Now you can put the considerable power and efficiency of the Nintendo DS handheld gaming system to use in your robots and other embedded control projects.
The Nintendo DS gaming system is pretty amazing. It will run for ages on a battery charge, is small, lightweight, and rugged. Oh, and of course, it has two LCD displays which could be handy for displaying data or operating status of your custom programs. The only problem is that the DS is designed to play games and does not have any way to control the external world nor read sensors.
That’s all about to change though with the DSerial2 product from natrium42.
The DSerial2 plugs into the DS cartridge port and gives you 18 general purpose I/O lines, analog to digital converter (ADC), and 2 axis tilt sensor, among other things.
- 8051 microcontroller running at 24MHz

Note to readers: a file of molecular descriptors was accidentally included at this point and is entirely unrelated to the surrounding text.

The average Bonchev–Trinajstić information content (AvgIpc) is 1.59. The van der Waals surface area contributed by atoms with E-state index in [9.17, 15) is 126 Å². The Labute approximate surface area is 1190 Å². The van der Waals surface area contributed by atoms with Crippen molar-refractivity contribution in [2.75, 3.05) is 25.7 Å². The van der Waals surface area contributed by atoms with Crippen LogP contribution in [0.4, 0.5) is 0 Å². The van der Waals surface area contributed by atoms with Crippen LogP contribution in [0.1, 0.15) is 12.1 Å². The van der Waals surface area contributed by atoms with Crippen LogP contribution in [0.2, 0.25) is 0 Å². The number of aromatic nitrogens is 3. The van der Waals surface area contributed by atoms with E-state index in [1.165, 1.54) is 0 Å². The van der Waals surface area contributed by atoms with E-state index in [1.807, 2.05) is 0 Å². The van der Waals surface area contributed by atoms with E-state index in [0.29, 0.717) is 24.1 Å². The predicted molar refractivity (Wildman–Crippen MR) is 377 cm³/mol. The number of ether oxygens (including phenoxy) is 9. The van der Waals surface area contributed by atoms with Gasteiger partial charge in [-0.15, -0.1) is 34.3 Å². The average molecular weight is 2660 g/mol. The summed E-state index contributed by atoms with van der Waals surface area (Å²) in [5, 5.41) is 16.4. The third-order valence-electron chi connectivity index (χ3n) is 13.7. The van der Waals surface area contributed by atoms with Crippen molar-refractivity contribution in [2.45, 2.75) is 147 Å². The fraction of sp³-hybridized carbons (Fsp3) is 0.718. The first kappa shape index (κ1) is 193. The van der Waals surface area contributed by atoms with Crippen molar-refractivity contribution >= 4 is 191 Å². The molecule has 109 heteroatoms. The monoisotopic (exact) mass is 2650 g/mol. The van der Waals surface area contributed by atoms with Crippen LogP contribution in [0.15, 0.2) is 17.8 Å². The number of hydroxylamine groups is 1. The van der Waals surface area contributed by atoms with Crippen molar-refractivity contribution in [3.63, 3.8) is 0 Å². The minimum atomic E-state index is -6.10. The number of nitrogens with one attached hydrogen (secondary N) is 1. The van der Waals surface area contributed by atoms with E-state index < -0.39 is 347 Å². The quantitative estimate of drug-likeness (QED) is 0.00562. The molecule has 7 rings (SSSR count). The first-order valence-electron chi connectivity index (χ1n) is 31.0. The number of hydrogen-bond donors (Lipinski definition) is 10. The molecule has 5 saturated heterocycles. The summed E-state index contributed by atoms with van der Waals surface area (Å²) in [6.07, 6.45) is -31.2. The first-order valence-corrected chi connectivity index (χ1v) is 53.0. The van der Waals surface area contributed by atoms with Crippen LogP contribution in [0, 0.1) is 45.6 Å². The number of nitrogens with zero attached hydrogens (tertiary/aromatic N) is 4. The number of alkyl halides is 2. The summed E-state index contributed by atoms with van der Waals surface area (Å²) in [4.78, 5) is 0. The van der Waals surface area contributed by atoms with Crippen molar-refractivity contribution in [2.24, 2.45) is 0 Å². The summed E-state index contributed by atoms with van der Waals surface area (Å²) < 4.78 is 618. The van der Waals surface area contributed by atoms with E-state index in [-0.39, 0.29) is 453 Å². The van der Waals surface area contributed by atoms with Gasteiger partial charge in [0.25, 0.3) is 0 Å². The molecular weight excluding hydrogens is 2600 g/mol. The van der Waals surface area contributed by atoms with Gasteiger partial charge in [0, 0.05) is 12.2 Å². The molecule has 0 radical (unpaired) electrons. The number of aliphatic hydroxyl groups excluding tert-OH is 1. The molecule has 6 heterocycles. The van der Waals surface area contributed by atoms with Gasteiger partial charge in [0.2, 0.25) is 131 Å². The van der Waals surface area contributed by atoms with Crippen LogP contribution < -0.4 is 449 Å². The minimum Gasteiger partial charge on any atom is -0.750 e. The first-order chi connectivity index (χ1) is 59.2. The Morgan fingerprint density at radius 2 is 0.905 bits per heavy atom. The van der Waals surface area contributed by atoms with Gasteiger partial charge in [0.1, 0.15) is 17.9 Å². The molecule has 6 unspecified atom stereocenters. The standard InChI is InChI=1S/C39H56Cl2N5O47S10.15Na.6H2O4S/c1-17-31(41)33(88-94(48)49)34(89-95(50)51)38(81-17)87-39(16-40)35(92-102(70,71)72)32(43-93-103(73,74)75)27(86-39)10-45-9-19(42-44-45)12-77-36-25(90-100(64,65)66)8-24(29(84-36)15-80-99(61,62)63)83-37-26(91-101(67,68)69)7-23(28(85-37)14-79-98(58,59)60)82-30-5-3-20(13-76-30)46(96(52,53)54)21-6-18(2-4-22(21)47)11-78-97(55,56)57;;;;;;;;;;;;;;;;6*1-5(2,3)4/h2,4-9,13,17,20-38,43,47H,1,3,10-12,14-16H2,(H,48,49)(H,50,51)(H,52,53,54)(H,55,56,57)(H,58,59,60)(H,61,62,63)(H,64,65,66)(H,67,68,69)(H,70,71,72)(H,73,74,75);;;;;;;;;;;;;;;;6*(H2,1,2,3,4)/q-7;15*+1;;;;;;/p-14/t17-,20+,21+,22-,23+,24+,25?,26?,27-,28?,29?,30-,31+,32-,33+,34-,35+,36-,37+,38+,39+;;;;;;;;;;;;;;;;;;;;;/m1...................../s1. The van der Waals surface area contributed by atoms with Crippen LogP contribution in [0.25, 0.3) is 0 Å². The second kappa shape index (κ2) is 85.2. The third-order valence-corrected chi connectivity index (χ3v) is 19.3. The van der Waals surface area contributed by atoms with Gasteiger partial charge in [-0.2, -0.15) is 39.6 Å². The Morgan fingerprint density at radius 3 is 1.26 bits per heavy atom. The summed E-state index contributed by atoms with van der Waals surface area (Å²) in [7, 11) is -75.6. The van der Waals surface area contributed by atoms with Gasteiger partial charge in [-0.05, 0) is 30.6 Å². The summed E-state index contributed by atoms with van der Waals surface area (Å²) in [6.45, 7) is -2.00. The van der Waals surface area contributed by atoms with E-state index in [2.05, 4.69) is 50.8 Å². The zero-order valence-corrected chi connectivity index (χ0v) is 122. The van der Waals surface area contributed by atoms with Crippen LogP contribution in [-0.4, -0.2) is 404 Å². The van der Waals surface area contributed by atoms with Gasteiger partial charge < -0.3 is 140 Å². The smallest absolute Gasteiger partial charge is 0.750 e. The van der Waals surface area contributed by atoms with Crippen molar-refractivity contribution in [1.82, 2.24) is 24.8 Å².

- Reprogrammable from DS, firmwares available at NaWiki
- Free development tools available
- 18 GPIO lines, 2 status LEDs
- UART with RS-232 level converter (can be disabled)
- Full-speed USB 2.0 device
- PWM and ADC available
- 2D tilt sensor
- Backwards compatible to DSerial1
All of this comes at a very reasonable $50 price. Now, combine that with a handful of servos, a few sensors, and other goodies, and you have a very powerful embedded control system with built-in WiFi, sound, RAM, ROM, screens, a couple ARM processors, and lots more.
All of this comes at what I think is a very reasonable price. The DSerial2 is only $50. Development tools and other required items are included.
To see the DSerial2 in action, natrium42 has built a small robot that uses the DS, a computer, and a camera to create a system that you can control via the web. Look for what appears to be a banner ad near the top if you want to try it.